When Steven Tyler and his Aerosmith bandmates left the stage of an arena in Bangalore, India, on June 2, 2007, they stopped to greet Accenture employee K.M. Venkatraman. “I was amazed,” Venkatraman says. “It was a once-in-a-lifetime
The systems analyst won backstage passes as part of an Accenture employee benefits program. A special Web site, the “Accenture Zone,” hosted online ticket sales for the event and distributed Aerosmith videos and music. At the same time, it advertised job openings at the company and offered discounted tickets to Accenture employees.
The program was part of Accenture’s strategy for attracting and retaining skilled workers for its business-process outsourcing (BPO) centers in India.
“We focus on the fundamentals of what our employees want,” says Pankaj Vaish, managing partner of Accenture’s worldwide network of BPO delivery centers. “We make sure they feel they belong, are cared for and wanted.” And they certainly are wanted. With economic growth nearing double-digit levels and a boom in information technology and outsourcing, employers such as Accenture must fight for the best talent.
Regulatory challenges, such as India’s labor and employment laws, create minor irritations compared with the difficulties of assembling and maintaining a world-class work force.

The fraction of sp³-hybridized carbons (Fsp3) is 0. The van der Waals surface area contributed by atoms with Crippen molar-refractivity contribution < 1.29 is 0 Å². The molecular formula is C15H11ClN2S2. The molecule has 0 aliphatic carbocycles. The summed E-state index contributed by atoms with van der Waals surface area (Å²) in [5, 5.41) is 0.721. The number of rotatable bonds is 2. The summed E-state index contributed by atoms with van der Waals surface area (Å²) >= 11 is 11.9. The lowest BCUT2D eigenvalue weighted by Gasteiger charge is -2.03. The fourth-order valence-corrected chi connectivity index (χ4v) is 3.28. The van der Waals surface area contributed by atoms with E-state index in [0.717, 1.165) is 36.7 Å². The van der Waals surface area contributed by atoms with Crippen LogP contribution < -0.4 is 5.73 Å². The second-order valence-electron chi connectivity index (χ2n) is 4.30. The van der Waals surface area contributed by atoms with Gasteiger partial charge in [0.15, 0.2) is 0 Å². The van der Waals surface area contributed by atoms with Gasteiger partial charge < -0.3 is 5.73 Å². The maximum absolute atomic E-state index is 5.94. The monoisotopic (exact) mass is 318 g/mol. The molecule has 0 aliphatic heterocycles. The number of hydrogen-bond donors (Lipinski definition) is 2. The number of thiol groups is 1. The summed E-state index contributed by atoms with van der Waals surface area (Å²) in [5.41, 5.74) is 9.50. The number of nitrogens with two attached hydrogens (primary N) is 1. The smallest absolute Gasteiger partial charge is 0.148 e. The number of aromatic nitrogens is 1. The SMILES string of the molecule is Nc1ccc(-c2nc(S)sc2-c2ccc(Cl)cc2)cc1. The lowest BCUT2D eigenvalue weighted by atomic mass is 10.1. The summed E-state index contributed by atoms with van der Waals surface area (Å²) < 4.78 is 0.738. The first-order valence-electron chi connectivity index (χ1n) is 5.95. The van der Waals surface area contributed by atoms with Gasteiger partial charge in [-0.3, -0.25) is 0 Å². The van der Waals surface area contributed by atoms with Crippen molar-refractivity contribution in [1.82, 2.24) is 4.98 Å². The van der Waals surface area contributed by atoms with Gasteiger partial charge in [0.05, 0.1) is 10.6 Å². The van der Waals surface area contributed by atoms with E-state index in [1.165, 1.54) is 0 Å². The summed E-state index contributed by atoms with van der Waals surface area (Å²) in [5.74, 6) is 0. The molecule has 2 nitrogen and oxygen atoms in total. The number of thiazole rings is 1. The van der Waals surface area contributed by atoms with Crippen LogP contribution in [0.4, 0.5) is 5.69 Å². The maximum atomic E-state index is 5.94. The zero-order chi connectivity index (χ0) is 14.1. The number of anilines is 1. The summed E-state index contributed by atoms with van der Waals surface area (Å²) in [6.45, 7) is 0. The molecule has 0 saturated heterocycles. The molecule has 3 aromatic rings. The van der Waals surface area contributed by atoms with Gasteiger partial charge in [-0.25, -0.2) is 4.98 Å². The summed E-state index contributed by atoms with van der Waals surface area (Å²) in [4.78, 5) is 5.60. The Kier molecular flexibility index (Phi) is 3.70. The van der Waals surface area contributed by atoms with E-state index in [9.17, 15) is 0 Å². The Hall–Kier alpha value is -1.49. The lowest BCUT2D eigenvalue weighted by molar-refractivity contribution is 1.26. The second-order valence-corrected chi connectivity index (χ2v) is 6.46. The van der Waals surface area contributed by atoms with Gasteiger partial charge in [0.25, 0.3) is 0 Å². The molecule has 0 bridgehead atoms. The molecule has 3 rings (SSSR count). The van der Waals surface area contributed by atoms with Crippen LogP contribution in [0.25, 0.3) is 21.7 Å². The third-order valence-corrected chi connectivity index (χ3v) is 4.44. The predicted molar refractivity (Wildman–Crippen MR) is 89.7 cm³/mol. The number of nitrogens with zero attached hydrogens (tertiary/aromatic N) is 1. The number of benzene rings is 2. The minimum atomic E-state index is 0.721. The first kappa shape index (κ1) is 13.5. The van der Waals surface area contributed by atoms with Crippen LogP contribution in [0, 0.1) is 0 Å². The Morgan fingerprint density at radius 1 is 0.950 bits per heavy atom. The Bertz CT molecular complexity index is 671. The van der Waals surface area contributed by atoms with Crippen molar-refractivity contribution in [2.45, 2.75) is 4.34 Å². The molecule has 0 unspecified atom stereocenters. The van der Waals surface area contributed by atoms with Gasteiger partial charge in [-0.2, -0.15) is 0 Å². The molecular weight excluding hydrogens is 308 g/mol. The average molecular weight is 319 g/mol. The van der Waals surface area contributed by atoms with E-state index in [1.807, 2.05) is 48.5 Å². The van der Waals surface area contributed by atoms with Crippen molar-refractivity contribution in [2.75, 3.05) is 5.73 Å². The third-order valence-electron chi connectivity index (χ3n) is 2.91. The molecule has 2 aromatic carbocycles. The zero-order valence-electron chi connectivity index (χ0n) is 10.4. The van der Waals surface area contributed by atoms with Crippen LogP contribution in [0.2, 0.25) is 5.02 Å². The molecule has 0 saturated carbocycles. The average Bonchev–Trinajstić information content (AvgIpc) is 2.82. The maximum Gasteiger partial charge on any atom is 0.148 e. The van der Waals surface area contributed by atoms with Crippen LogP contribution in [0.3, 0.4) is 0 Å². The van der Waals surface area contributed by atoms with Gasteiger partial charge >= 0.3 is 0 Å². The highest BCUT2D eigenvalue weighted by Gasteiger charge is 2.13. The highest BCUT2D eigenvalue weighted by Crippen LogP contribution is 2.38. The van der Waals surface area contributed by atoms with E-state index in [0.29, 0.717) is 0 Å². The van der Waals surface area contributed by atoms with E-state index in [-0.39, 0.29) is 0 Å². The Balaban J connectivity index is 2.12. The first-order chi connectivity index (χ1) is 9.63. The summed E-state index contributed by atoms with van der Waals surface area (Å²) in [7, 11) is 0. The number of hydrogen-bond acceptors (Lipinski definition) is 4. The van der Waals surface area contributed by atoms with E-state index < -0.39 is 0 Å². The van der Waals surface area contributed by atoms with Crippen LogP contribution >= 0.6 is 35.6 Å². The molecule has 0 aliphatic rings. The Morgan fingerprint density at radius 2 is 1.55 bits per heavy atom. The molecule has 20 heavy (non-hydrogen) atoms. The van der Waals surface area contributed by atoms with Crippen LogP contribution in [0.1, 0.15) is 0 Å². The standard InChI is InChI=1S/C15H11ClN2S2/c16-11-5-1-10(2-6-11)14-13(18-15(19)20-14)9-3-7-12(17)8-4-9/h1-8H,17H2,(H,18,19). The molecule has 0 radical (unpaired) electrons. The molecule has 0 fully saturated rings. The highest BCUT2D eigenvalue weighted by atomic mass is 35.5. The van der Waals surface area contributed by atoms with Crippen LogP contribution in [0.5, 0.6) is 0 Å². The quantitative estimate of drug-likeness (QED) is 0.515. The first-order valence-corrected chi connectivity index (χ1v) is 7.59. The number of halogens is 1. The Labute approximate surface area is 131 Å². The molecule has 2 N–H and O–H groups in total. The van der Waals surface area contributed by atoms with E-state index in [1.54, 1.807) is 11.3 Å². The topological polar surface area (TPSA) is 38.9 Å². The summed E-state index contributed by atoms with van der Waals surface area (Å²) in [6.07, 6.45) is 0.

India isn’t the only place in the world where American employers can find low-cost skilled workers. Nor is it the only country with an English-speaking population or world-class information technology. But India is unique in having those things in relative abundance, all at once.
“The driving factor for many companies is the fact you can reduce costs by offshoring to India,” says Ross Docksey, a partner with Sonnenschein Nath & Rosenthal in Chicago. “But once they get into the country, companies find it’s relatively easy to train a group of managers in India that are even more adept than their counterparts in the U.S.”
In particular many Indian managers excel at process-engineering and workflow efficiency, which makes them ideally suited to activities that can be sent offshore. And India’s social and economic conditions foster resourcefulness and tenacity–excellent attributes for all workers, but especially those expected to deliver performance improvements.
“India teaches people to be extreme troubleshooters,” says Peter Douglass, president of Intersection Marketing Solutions in St. Cloud, Minn. “Indians figure out what to do rather than taking things at face value, and that ability to navigate through potential roadblocks gives them an edge.”